It should be evident that this disclosure is by way of example and that various changes may be made by adding, modifying or eliminating details without departing from the fair scope of the teaching contained in this disclosure. For example, although it is presently preferred to create the separation interfaces S by coextrusion of unlike film materials, it may be possible in some instances to replicate the peelable interface by laminating unlike web materials together under heat and pressure, followed by selective peeling along a machine direction swath or swaths and the formation of tabs as disclosed herein, to provide an interface Similar in character to the separation interfaces S referred to herein.
As further examples of the many possible variations in the practice of the invention, die-cutting of labels may be done directly by rotary or reciprocating means and such labels may then be gathered into individual stacks of labels, thus substituting a gathering step for the step of forming the stack 30. Alternatively, die cutting of labels may be done in-line with a label applying operation. Dry pick-off labels may be provided with tabs as disclosed herein by combining the forming of peelable swaths as presently disclosed with prior steps performed by the converter (label manufacturer) rather by than the manufacturer of the basic label stock, as for example the sequence described in connection with FIGS. 1A-1C of said U.S. Pat. No. 4,837,088 wherein the facestock layer 112 would be separately supplied to the converter and the printing and drying of the label stock 110 would include printing and drying the both sides of facestock 112 and then combining the facestock with the remainder of the label stock 110, or in connection with FIGS. 2A-2C of the same patent wherein the facestock layer 112 combined with the adhesive layer 113 would be separately supplied to the converter and the printing and drying of the label stock 110 would include not only printing and drying of the top side of facestock 112 but also printing and drying of the top side of layer 114 and then combining layers 112 and 113 with the remainder of the label stock. As previously indicated, the multi-ply peelable covers disclosed herein may not be cut or perfed into individual cover elements, but rather supplied in uncut rolls or sheets for tearing off or cutting by the end user to accommodate the particular end use.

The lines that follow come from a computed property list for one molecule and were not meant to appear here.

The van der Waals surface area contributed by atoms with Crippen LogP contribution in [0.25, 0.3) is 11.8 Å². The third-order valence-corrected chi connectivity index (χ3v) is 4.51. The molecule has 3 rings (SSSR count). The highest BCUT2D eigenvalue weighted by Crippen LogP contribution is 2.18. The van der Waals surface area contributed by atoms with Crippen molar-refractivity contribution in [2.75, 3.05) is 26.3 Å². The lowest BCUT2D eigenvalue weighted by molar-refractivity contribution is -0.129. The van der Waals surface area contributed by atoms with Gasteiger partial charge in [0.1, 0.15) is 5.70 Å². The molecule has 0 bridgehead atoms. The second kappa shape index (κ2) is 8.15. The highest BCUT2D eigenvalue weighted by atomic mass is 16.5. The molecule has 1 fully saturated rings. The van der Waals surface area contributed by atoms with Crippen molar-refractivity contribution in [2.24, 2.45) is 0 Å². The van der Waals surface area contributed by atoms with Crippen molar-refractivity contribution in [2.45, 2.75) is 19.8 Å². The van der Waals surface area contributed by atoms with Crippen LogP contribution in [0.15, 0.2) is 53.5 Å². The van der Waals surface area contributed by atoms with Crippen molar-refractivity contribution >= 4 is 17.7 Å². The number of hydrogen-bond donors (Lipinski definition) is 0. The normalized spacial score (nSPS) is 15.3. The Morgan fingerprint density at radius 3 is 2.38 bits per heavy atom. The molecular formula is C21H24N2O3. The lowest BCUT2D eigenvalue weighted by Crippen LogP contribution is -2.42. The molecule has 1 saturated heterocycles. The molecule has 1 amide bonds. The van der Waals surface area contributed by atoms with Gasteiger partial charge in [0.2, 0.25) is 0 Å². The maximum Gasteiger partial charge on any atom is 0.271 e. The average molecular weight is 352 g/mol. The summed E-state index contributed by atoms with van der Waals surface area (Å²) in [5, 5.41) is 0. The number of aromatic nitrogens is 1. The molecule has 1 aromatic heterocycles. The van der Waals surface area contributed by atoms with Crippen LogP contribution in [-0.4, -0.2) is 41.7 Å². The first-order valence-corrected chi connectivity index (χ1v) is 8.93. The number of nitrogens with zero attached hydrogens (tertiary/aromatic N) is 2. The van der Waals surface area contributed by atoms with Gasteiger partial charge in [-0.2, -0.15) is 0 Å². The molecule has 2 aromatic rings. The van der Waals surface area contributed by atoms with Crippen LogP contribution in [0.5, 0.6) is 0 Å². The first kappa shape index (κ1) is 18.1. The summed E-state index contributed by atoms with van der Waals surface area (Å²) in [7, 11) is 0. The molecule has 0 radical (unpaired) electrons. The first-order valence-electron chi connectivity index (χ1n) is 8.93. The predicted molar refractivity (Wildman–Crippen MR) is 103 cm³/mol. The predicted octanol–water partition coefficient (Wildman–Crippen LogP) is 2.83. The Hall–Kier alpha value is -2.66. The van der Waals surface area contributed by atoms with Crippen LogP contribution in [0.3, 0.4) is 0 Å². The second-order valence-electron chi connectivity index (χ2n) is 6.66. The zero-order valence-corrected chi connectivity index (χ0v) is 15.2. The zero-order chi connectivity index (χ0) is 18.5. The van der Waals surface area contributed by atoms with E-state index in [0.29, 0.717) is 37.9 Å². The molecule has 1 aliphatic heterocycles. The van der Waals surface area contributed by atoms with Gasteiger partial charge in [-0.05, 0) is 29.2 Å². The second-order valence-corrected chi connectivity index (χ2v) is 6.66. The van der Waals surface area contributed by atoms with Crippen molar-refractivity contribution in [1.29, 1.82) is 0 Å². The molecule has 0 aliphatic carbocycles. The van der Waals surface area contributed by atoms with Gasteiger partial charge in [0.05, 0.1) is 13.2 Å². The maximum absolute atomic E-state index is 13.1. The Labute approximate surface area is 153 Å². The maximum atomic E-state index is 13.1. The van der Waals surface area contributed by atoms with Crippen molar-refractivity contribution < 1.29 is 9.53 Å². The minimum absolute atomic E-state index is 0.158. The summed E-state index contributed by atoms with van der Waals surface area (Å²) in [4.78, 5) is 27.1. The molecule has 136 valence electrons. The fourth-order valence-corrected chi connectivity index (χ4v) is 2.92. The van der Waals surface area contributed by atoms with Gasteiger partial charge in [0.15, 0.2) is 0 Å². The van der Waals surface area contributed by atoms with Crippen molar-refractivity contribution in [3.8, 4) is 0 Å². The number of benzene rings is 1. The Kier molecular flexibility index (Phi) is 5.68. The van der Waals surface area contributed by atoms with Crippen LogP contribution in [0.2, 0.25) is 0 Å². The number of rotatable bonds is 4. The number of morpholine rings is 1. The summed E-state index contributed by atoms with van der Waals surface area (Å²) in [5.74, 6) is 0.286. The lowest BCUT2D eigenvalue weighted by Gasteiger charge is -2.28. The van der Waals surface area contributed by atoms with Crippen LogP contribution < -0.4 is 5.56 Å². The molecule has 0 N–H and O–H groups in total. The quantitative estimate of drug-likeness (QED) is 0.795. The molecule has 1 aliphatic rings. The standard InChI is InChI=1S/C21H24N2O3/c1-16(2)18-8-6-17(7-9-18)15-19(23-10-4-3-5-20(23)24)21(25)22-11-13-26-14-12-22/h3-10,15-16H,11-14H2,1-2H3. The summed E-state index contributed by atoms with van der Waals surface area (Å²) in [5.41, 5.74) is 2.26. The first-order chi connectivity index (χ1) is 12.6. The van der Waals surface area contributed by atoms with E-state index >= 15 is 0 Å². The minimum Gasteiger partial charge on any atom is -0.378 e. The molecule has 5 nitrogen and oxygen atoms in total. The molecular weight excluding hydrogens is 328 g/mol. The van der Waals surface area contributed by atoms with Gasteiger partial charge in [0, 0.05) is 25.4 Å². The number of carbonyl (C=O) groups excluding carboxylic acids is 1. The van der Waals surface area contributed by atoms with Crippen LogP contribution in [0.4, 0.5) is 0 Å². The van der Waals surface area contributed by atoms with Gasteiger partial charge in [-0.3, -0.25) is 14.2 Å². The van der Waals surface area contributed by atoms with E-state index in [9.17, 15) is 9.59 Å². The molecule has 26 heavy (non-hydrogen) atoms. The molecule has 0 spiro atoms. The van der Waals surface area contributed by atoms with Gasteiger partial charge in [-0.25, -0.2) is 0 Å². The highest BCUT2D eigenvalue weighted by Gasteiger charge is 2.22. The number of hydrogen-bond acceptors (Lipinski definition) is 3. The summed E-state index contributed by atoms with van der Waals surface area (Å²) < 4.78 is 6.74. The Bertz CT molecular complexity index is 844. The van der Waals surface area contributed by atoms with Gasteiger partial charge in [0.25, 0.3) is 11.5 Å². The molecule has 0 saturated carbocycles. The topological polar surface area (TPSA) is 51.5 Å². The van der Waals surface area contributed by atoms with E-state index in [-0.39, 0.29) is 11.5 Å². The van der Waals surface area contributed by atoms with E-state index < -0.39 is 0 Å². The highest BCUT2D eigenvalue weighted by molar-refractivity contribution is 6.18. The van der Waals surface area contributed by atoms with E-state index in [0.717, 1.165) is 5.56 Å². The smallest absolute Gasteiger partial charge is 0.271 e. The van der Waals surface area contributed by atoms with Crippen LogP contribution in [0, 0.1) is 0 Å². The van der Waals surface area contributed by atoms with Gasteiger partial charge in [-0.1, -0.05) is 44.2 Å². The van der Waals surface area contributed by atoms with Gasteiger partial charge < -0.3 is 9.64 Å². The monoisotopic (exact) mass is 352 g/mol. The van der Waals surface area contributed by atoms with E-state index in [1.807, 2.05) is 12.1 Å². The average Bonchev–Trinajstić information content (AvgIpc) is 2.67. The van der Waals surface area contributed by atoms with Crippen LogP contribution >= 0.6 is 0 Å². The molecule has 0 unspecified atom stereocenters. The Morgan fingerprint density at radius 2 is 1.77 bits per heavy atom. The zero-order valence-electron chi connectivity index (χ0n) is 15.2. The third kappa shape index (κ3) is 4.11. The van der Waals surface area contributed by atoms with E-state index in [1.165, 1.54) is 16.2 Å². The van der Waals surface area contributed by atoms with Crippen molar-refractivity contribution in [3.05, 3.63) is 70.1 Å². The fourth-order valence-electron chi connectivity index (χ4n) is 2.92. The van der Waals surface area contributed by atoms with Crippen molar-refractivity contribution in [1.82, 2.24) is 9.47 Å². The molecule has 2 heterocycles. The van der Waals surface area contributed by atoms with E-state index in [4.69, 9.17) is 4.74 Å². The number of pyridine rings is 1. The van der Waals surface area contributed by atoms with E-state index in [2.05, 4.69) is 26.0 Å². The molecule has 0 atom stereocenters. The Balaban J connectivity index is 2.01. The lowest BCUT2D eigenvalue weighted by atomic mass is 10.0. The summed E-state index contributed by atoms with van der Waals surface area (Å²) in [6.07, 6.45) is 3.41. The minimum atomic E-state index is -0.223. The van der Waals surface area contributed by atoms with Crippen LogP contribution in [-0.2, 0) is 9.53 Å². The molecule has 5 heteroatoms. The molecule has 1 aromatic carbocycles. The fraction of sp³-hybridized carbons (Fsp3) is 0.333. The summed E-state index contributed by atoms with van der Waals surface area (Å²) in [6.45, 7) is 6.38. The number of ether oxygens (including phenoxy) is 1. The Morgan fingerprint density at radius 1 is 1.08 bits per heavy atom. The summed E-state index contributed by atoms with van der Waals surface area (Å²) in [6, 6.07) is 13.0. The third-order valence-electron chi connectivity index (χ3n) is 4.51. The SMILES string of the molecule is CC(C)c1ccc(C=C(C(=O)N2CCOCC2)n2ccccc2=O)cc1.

The invention therefore should not be limited to particular details of this disclosure except to the extent that the following claims are necessarily so limited.
|Cited Patent||Filing date||Publication date||Applicant||Title|
|US269154 *||Jul 31, 1882||Dec 12, 1882||E||brooks|
|US2882599 *||May 16, 1957||Apr 21, 1959||Martin Arthur L||Device for taking clippings from magazines or the like|
|US4081309 *||Aug 19, 1976||Mar 28, 1978||Monarch Marking Systems, Inc.||Method of making a composite label web|
|US4175460 *||Mar 27, 1978||Nov 27, 1979||Mcphail John D||Felt, belt, and fabric trimmer|
|US4398985 *||Nov 19, 1981||Aug 16, 1983||Kimberly-Clark Corporation||Releasable, self-detackifying laminate construction|
|US4544590 *||Mar 17, 1982||Oct 1, 1985||Miller Products, Inc.||Laminated member and method of making same|
|US4599253 *||Sep 14, 1981||Jul 8, 1986||The D. L. Auld Company||Method for making decorative emblems and the like and shapes prepared by that method|